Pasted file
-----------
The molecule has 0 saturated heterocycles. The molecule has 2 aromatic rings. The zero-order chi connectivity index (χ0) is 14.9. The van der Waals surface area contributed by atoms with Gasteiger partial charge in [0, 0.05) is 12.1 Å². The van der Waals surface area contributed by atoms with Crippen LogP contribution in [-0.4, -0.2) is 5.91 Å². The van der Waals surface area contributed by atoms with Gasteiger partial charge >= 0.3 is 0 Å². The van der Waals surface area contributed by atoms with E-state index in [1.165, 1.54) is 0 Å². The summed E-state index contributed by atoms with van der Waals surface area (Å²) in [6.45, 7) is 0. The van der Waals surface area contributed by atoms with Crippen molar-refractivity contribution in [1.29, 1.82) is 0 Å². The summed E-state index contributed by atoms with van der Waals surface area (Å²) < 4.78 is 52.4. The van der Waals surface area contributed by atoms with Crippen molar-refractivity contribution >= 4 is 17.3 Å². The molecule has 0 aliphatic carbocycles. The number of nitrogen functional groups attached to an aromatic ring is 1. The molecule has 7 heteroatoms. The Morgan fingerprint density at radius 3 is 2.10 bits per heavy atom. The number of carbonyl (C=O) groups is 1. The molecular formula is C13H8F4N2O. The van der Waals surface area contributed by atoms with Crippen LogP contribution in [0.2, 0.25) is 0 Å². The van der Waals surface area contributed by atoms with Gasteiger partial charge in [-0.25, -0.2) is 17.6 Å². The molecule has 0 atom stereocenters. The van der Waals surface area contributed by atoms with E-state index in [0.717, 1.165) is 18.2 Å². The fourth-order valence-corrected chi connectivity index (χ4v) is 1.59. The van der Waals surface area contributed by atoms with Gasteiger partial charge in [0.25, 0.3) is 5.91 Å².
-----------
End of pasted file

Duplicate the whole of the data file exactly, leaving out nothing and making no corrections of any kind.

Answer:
The molecule has 0 saturated heterocycles. The molecule has 2 aromatic rings. The zero-order chi connectivity index (χ0) is 14.9. The van der Waals surface area contributed by atoms with Gasteiger partial charge in [0, 0.05) is 12.1 Å². The van der Waals surface area contributed by atoms with Crippen LogP contribution in [-0.4, -0.2) is 5.91 Å². The van der Waals surface area contributed by atoms with Gasteiger partial charge >= 0.3 is 0 Å². The van der Waals surface area contributed by atoms with E-state index in [1.165, 1.54) is 0 Å². The summed E-state index contributed by atoms with van der Waals surface area (Å²) in [6.45, 7) is 0. The van der Waals surface area contributed by atoms with Crippen molar-refractivity contribution in [1.29, 1.82) is 0 Å². The summed E-state index contributed by atoms with van der Waals surface area (Å²) < 4.78 is 52.4. The van der Waals surface area contributed by atoms with Crippen molar-refractivity contribution >= 4 is 17.3 Å². The molecule has 0 aliphatic carbocycles. The number of nitrogen functional groups attached to an aromatic ring is 1. The molecule has 7 heteroatoms. The Morgan fingerprint density at radius 3 is 2.10 bits per heavy atom. The number of carbonyl (C=O) groups is 1. The molecular formula is C13H8F4N2O. The van der Waals surface area contributed by atoms with Crippen LogP contribution in [0.2, 0.25) is 0 Å². The van der Waals surface area contributed by atoms with Gasteiger partial charge in [-0.25, -0.2) is 17.6 Å². The molecule has 0 atom stereocenters. The van der Waals surface area contributed by atoms with E-state index in [0.717, 1.165) is 18.2 Å². The fourth-order valence-corrected chi connectivity index (χ4v) is 1.59. The van der Waals surface area contributed by atoms with Gasteiger partial charge in [0.25, 0.3) is 5.91 Å².